This is how cervical cancer usually comes about: It starts with HPV infection of the cervix which, if it does not clear over a period of time, can trigger abnormal growth in the cells of the inner lining. These cells may then develop pre-cancerous, pre-invasive changes, which are called Cervical Intraepithelial Neoplasia (CIN). If left untreated, the CIN can turn into an invasive cancer.
It needs to be noted, however, that HPV infection does not necessarily lead to cancer. In fact, such infection clears in a large majority – up to 90 per cent – of cases.
Some, however, do result in skin growths on the genitals called genital warts. These can cause some pain and discomfort, but are not cancerous.
Because most cases of cervical cancer involve the HPV, which is transmitted sexually, women who are sexually active are more susceptible to cervical cancer. Those who have many sexual partners, or partners who have many other partners, face a greater risk, while those who start unprotected sexual intercourse before the age of 16 face the highest risk.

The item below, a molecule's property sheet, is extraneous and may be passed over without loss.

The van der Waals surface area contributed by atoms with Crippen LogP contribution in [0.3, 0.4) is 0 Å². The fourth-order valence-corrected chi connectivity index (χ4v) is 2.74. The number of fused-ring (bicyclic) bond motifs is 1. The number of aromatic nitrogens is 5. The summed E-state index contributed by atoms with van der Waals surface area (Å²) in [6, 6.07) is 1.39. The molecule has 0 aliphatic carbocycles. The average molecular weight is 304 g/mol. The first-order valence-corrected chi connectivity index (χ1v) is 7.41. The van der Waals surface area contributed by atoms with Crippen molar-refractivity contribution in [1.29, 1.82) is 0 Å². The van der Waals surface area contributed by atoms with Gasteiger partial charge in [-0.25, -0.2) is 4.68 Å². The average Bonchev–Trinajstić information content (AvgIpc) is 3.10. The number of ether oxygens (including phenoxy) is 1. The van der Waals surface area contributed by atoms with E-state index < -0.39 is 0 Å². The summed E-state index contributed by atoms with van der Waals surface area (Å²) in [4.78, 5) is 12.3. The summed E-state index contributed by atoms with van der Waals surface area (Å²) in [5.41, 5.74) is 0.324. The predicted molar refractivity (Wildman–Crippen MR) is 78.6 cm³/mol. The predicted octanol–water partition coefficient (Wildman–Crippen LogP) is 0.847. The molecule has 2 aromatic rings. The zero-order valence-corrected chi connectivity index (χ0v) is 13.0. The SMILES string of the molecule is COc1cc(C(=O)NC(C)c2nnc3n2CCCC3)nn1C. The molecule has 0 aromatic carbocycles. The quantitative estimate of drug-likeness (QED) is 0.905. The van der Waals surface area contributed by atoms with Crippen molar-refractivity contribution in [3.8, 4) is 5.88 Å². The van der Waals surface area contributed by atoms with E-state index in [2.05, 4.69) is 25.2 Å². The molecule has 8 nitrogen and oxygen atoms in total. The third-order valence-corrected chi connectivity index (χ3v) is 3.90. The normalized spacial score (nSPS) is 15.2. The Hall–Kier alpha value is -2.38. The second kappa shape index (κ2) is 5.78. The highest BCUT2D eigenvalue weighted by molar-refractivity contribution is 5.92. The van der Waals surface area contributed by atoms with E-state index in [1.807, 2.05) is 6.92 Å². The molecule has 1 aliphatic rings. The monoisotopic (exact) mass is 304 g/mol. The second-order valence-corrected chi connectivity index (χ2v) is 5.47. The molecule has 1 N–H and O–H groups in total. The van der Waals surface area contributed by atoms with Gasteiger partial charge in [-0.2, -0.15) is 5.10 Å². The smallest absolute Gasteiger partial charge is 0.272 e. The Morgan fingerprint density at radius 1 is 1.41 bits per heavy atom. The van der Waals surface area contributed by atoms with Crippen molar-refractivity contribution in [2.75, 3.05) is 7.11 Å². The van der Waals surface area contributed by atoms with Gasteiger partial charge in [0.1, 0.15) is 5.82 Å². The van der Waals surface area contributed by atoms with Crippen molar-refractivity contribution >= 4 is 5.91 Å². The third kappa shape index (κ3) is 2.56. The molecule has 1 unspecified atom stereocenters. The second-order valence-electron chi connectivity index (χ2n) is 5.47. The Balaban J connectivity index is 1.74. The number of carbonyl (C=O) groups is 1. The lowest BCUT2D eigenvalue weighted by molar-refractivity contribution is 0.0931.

Generally, women between the age of 17 and 20 have the highest chance of HPV infection, and most cases of CIN are found in younger women. Those who have a history of sexually transmitted diseases such as herpes and genital warts also have a higher risk.
Smoking can also increase the risk of HPV infection, as can the use of long-term oral contraceptives. Women whose immune system is weak also face greater risk.
One of the challenges of trying to detect cervical cancer is that there are no symptoms in the early stages. By some estimates, half of all women discover they have cervical cancer only when it is in the advanced stage, when the cancer has spread.
In late stages, typical symptoms include: